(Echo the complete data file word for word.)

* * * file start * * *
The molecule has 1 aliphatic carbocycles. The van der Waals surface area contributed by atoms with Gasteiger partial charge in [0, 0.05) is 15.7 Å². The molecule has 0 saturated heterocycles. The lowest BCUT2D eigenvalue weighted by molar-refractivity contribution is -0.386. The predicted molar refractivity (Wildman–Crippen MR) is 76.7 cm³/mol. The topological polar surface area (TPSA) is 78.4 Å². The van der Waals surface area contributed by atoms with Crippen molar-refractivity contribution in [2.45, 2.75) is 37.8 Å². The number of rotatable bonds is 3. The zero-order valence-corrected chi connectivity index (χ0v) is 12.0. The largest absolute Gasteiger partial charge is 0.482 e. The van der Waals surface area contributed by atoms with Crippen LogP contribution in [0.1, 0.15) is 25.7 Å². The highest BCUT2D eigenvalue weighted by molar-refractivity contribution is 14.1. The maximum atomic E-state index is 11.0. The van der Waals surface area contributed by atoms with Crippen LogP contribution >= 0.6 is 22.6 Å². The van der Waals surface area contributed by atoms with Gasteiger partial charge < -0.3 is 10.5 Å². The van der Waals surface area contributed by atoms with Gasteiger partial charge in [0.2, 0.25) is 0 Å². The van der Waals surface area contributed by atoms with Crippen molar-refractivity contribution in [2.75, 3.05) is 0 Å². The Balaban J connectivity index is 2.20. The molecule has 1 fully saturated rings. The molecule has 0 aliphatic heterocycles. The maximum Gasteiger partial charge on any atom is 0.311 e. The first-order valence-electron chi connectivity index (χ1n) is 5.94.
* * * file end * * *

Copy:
The molecule has 1 aliphatic carbocycles. The van der Waals surface area contributed by atoms with Gasteiger partial charge in [0, 0.05) is 15.7 Å². The molecule has 0 saturated heterocycles. The lowest BCUT2D eigenvalue weighted by molar-refractivity contribution is -0.386. The predicted molar refractivity (Wildman–Crippen MR) is 76.7 cm³/mol. The topological polar surface area (TPSA) is 78.4 Å². The van der Waals surface area contributed by atoms with Crippen molar-refractivity contribution in [2.45, 2.75) is 37.8 Å². The number of rotatable bonds is 3. The zero-order valence-corrected chi connectivity index (χ0v) is 12.0. The largest absolute Gasteiger partial charge is 0.482 e. The van der Waals surface area contributed by atoms with Crippen LogP contribution in [0.1, 0.15) is 25.7 Å². The highest BCUT2D eigenvalue weighted by molar-refractivity contribution is 14.1. The maximum atomic E-state index is 11.0. The van der Waals surface area contributed by atoms with Crippen LogP contribution >= 0.6 is 22.6 Å². The van der Waals surface area contributed by atoms with Gasteiger partial charge < -0.3 is 10.5 Å². The van der Waals surface area contributed by atoms with Gasteiger partial charge in [0.2, 0.25) is 0 Å². The van der Waals surface area contributed by atoms with Crippen molar-refractivity contribution in [2.75, 3.05) is 0 Å². The Balaban J connectivity index is 2.20. The molecule has 1 fully saturated rings. The molecule has 0 aliphatic heterocycles. The maximum Gasteiger partial charge on any atom is 0.311 e. The first-order valence-electron chi connectivity index (χ1n) is 5.94.